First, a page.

The sheer cheek of it

Guisada de Bochechas  ( Pork cheek Ragù with pappardelle)

Bochechas de porco
A throwaway cut, championed by a handful of reputable chefs, and suddenly it´s the latest in food fashion: are pigs’ cheeks the new pork belly? Ricardo and Sara at Amore Vero champion some of the tastiest cooked pork cheeks in the Algarve and likewise Chef Marco does his own cheeky cha take at Cha com agua Salgada

Cheek by jowl, pure cheek...

...and Portuguese style

This brought a smile to my cheeks 

"Nigella Lawson keeps a secret stash of pigs ears in her freezer that she deep-fries for a crispy, solitary snack".

The most important thing to remember when you’re cooking pork cheeks, is not to cook them too fast. Not one for the barbecue, this cut demands long, slow cooking in order to tenderise the muscle fibres that spend all day chomping at the pig’s trough. Have patience and you will be rewarded with meltingly tender morsels of meat that you can eat with a spoon, and that snuggle up perfectly to a warming blanket of creamy mash.
Just as they sound, they are the cheeks of the pig. A delicacy that normally weigh 3-5 oz a piece.They have a very rich flavor and a lot of tough protein, which means that they are chewy, but when you slow cook them, those proteins break down to give them a beautiful melting texture.   Cook them until they easily pull apart with a fork (you don’t actually have to pull them apart). Ordinarily, I´d suggest you do this in a  cast iron pan or slowly in the oven.  You can dry rub them with salt and pepper and any herb that you like.  Rosemary is always a good choice.  I would sear them over high heat until they brown on both sides, then move them away from the direct heat and let them finish at 250C for at least 2 -3 hours.
If you prefer, you can always do them in a cast iron pot which allows you to collect the juices.  Then you can saute a little garlic in the pot and finish a sauce by reducing wine or peach slices. Or both,very nice.
Anyway, use your imagination as long as you sear them and then finish them low and slow. 

Do you want to be a cheeky chappy - then here´s how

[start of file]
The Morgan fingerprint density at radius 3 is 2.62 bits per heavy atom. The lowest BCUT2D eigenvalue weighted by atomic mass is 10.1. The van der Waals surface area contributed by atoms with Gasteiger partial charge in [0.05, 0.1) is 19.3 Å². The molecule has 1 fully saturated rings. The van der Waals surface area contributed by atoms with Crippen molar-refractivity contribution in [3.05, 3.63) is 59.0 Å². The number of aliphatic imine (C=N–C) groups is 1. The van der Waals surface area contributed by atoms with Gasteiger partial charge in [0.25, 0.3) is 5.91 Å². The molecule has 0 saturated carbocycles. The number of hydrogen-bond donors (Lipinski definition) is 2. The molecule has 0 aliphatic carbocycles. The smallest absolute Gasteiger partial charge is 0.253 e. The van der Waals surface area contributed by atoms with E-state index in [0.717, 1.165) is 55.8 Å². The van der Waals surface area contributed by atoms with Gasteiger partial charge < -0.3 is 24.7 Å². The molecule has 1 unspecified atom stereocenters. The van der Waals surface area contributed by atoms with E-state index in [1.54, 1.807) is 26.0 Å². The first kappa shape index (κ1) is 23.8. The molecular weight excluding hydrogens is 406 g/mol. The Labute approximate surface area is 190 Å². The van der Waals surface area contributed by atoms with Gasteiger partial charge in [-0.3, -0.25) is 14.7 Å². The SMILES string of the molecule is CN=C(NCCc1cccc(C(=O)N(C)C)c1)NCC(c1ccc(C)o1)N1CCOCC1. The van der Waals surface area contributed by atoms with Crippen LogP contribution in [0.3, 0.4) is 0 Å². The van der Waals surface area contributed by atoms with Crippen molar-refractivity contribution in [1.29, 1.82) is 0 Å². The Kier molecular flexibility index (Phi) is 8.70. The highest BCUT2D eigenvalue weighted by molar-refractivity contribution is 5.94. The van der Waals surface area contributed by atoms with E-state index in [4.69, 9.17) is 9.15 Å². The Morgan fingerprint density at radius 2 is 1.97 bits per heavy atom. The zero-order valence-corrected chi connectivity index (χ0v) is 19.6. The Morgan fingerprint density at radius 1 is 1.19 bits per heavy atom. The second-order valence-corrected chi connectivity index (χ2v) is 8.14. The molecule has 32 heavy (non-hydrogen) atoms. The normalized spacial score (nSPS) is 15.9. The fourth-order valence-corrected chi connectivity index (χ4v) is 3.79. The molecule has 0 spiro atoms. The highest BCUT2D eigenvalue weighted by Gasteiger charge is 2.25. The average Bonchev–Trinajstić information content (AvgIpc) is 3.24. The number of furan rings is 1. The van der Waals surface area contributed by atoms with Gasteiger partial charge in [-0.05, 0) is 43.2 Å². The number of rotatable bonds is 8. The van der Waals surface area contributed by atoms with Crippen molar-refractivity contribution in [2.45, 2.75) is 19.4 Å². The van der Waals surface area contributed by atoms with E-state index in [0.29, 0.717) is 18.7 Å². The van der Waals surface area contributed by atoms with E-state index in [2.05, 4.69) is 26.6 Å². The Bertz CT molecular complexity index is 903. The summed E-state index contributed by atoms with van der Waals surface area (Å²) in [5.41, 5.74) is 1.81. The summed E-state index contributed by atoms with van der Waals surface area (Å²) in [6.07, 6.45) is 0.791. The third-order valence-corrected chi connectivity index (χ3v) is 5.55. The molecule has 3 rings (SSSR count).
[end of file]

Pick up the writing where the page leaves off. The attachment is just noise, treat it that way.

Pork cheek Ragù with pappardelle
The best part about this recipe is that it’s simple and requires very little attention beyond the prep. Just brown the meat and refogado to create a flavourful fond on the pan, toss in all the other ingredients, then let it cook over low heat for a few hours. When you come back you’ll be greeted by a thick reduced sauce and glistening collagen laden meat that falls apart when prodded with a fork.
The aroma is quite intoxicating, and whether it’s served with al dente pappardelle or with a crusty slice of fried bread,Portuguese style. Whichever, you’ll be richly awarded for such a meager amount of work. The left over sauce freezes well and can be served up as a simple supper with any another type of pasta.

Allow 2 Bochecas ( pork cheeks )per person
1 medium onion chopped

1large carrot chopped
1 stalk celery chopped
3 cloves garlic minced
1/2 Cup white wine
1 Can chopped tomatoes
5 sprigs fresh thyme
handful of fresh basil leaves
1 bay leaf
1 tbsp dried shiitake mushroom (optional)

Generously salt and pepper both sides of the cheeks . Heat a small casserole until hot. Add the pork, fat side down and fry undisturbed until browned. Flip, then brown the other side. You may have to do this in 2 batches. The brown fond on the bottom of the pan is where the sauce gets most of its flavour so make sure you build up a nice thick layer without burning it.
Turn down the heat and set the pork aside. Add the onions, carrot,celery and garlic to the pan. Use the vegetables to scrape the brown fond off the bottom of the pan and fry until soft and fragrant. Deglaze the pan with the wine turning up the heat and boiling until the mixture is a thick consistency. This incorporates all that good flavour into the sauce while reducing the amount of liquid so your sauce doesn’t end up watery.
Add the tomatoes, thyme, marjoram and bay leaf stirring to combine.If using, take a microplane or other zester to grate 1 tablespoon of dried shiitake mushroom into the ragù. Return the pork with the collected juices back into the pot. Submerge the meat in the sauce, turn the heat down to low and partially cover with a lid. Simmer for 2-3 hours or until the jowls come apart easily with a fork.
Skim off any excess fat with a spoon then remove the pork from the sauce and roughly chop or pull apart the meat then return it to the sauce. If you are serving it with pasta, put the cooked pasta in a bowl with some sauce and toss to combine along with some minced parsley for color. .

The versatility of the chap: 
it can be  sliced into lardons for a carbonara.


  1. I had never thought of eating these . . . I shall definitely be nagging my local butcher!

  2. My first trip to Spain and {Portugal last year. We had some wonderful slow cooked pork cheeks. now back in Tasmania and I have managed to find a butcher who can supply me with cheeks. I'm looking forward to trying this recipe sometime in the next week.


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